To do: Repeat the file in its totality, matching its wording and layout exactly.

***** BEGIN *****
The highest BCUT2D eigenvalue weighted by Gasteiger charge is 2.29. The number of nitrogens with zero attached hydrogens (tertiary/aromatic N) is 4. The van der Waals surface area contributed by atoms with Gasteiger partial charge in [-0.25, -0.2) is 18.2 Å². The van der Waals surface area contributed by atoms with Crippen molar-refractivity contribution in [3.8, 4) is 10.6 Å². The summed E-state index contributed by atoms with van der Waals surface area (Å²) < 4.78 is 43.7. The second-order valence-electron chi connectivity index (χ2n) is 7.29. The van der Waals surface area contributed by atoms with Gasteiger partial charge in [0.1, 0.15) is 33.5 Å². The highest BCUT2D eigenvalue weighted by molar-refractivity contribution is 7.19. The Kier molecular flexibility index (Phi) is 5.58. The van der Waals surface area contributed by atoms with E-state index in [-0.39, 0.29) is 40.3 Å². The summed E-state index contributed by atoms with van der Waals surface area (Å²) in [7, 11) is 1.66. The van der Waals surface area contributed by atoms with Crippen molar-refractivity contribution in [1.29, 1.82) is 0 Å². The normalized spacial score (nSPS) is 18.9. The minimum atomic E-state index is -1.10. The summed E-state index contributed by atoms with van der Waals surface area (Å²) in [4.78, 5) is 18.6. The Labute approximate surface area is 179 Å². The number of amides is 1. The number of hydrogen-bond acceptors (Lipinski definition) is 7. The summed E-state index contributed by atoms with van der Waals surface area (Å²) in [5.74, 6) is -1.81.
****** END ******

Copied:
The highest BCUT2D eigenvalue weighted by Gasteiger charge is 2.29. The number of nitrogens with zero attached hydrogens (tertiary/aromatic N) is 4. The van der Waals surface area contributed by atoms with Gasteiger partial charge in [-0.25, -0.2) is 18.2 Å². The van der Waals surface area contributed by atoms with Crippen molar-refractivity contribution in [3.8, 4) is 10.6 Å². The summed E-state index contributed by atoms with van der Waals surface area (Å²) < 4.78 is 43.7. The second-order valence-electron chi connectivity index (χ2n) is 7.29. The van der Waals surface area contributed by atoms with Gasteiger partial charge in [0.1, 0.15) is 33.5 Å². The highest BCUT2D eigenvalue weighted by molar-refractivity contribution is 7.19. The Kier molecular flexibility index (Phi) is 5.58. The van der Waals surface area contributed by atoms with E-state index in [-0.39, 0.29) is 40.3 Å². The summed E-state index contributed by atoms with van der Waals surface area (Å²) in [7, 11) is 1.66. The van der Waals surface area contributed by atoms with Crippen molar-refractivity contribution in [1.29, 1.82) is 0 Å². The normalized spacial score (nSPS) is 18.9. The minimum atomic E-state index is -1.10. The summed E-state index contributed by atoms with van der Waals surface area (Å²) in [4.78, 5) is 18.6. The Labute approximate surface area is 179 Å². The number of amides is 1. The number of hydrogen-bond acceptors (Lipinski definition) is 7. The summed E-state index contributed by atoms with van der Waals surface area (Å²) in [5.74, 6) is -1.81.